Assume that the dates are the same as in the previous example but that instead of going to Dublin for your vacation, you fly to Venice, Italy, for a vacation.
You can’t deduct any part of the cost of your trip from Paris to Venice and return to Paris. In addition, you can’t deduct 7/18 of the airfare and other expenses from New York to Paris and back to New York.
You can deduct 11/18 of the round-trip plane fare and other travel expenses from New York to Paris, plus your meals (subject to the 50% limit), lodging, and any other business expenses you had in Paris. (Assume these expenses total $4,939.) If the round-trip plane fare and other travel-related expenses (such as food during the trip) are $1,750, you can deduct travel costs of $1,069 (11/18 × $1,750), plus the full $4,939 for the expenses you had in Paris.
The university from which you graduated has a continuing education program for members of its alumni association. This program consists of trips to various foreign countries where academic exercises and conferences are set up to acquaint individuals in most occupations with selected facilities in several regions of the world. However, none of the conferences are directed toward specific occupations or professions. It is up to each participant to seek out specialists and organizational settings appropriate to his or her occupational interests.
Three-hour sessions are held each day over a 5-day period at each of the selected overseas facilities where participants can meet with individual practitioners. These sessions are composed of a variety of activities including workshops, mini-lectures, role playing, skill development, and exercises. Professional conference directors schedule and conduct the sessions. Participants can choose those sessions they wish to attend.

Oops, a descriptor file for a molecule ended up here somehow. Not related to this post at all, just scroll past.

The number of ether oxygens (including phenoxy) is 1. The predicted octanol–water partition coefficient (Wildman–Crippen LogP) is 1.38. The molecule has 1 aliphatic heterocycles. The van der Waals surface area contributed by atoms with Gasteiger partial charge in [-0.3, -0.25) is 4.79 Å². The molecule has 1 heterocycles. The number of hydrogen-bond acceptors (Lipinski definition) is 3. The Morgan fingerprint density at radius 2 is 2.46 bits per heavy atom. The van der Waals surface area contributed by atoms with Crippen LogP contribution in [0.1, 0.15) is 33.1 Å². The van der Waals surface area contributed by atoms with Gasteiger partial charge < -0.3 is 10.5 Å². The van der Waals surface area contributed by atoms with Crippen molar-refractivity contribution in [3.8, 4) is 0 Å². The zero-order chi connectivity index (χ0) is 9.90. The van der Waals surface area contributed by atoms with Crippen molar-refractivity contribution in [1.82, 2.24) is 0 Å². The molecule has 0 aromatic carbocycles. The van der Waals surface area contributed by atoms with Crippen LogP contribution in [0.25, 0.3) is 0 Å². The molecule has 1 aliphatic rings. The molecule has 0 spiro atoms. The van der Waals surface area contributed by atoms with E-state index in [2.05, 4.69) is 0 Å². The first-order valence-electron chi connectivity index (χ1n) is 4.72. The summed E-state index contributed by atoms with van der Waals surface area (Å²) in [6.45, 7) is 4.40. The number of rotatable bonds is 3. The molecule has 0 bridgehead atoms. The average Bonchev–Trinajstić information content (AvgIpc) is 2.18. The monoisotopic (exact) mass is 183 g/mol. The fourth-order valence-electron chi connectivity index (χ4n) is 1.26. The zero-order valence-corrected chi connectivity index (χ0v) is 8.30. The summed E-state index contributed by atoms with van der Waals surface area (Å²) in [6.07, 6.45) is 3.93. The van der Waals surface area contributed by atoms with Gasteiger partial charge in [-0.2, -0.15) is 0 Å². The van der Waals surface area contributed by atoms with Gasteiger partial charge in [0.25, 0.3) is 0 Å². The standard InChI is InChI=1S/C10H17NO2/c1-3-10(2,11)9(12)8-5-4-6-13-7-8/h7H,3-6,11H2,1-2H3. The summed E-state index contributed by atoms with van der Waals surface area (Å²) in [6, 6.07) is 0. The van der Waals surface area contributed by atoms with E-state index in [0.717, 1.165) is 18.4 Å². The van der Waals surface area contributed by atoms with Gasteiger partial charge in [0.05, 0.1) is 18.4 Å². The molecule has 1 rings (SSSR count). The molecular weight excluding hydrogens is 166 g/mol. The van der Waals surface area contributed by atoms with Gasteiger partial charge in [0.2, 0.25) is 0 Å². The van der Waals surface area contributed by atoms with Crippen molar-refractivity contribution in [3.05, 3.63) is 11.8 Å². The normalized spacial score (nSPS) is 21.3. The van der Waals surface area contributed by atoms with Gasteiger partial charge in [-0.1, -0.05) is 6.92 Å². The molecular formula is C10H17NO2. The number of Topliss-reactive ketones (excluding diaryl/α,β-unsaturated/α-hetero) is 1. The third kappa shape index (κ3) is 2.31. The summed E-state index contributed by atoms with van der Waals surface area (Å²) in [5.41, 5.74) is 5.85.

You can participate in this program since you are a member of the alumni association. You and your family take one of the trips. You spend about 2 hours at each of the planned sessions. The rest of the time you go touring and sightseeing with your family. The trip lasts less than 1 week.
Your travel expenses for the trip aren’t deductible since the trip was primarily a vacation. However, registration fees and any other incidental expenses you have for the five planned sessions you attended that are directly related and beneficial to your business are deductible business expenses. These expenses should be specifically stated in your records to ensure proper allocation of your deductible business expenses.
If you travel by ocean liner, cruise ship, or other form of luxury water transportation for business purposes, there is a daily limit on the amount you can deduct. The limit is twice the highest federal per diem rate allowable at the time of your travel. (Generally, the federal per diem is the amount paid to federal government employees for daily living expenses when they travel away from home within the United States for business purposes.)
|2016 Dates||Highest Federal Per Diem||Daily Limit on Luxury Water Travel|
|January 1 – March 31||$428||$856|
|April 1 – April 30||376||752|
|May 1 – May 31||344||688|
|June 1 – August 31||350||700|
|September 1 – September 30||380||760|
|October 1 – November 30||375||750|
|December 1 – December 31||436||872|